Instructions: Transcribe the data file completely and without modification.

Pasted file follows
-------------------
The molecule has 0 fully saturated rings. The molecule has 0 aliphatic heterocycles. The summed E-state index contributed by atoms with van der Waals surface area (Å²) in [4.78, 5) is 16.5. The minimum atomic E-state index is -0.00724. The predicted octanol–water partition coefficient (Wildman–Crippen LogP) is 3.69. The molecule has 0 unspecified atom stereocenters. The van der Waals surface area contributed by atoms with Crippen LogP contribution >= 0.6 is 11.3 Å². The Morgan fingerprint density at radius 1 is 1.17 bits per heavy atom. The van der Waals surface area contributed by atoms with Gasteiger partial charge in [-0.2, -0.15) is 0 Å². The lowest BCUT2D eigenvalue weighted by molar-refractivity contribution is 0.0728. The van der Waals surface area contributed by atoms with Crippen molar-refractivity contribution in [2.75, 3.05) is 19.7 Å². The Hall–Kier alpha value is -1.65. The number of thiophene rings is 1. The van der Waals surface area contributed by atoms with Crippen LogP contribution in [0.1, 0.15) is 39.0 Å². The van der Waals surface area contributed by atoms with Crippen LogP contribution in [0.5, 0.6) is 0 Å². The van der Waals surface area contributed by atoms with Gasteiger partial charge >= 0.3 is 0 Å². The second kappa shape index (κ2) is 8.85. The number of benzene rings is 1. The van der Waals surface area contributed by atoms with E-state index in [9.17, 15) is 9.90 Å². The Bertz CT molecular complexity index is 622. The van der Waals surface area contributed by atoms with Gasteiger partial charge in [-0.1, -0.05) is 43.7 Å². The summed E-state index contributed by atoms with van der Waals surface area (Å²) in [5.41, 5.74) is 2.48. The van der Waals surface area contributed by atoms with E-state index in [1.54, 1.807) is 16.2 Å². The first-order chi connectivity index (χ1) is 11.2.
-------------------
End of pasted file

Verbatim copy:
The molecule has 0 fully saturated rings. The molecule has 0 aliphatic heterocycles. The summed E-state index contributed by atoms with van der Waals surface area (Å²) in [4.78, 5) is 16.5. The minimum atomic E-state index is -0.00724. The predicted octanol–water partition coefficient (Wildman–Crippen LogP) is 3.69. The molecule has 0 unspecified atom stereocenters. The van der Waals surface area contributed by atoms with Crippen LogP contribution >= 0.6 is 11.3 Å². The Morgan fingerprint density at radius 1 is 1.17 bits per heavy atom. The van der Waals surface area contributed by atoms with Gasteiger partial charge in [-0.2, -0.15) is 0 Å². The lowest BCUT2D eigenvalue weighted by molar-refractivity contribution is 0.0728. The van der Waals surface area contributed by atoms with Crippen molar-refractivity contribution in [2.75, 3.05) is 19.7 Å². The Hall–Kier alpha value is -1.65. The number of thiophene rings is 1. The van der Waals surface area contributed by atoms with Crippen LogP contribution in [0.1, 0.15) is 39.0 Å². The van der Waals surface area contributed by atoms with Crippen LogP contribution in [0.5, 0.6) is 0 Å². The van der Waals surface area contributed by atoms with Gasteiger partial charge >= 0.3 is 0 Å². The second kappa shape index (κ2) is 8.85. The number of benzene rings is 1. The van der Waals surface area contributed by atoms with E-state index in [9.17, 15) is 9.90 Å². The Bertz CT molecular complexity index is 622. The van der Waals surface area contributed by atoms with Gasteiger partial charge in [-0.1, -0.05) is 43.7 Å². The summed E-state index contributed by atoms with van der Waals surface area (Å²) in [5.41, 5.74) is 2.48. The van der Waals surface area contributed by atoms with E-state index in [1.54, 1.807) is 16.2 Å². The first-order chi connectivity index (χ1) is 11.2.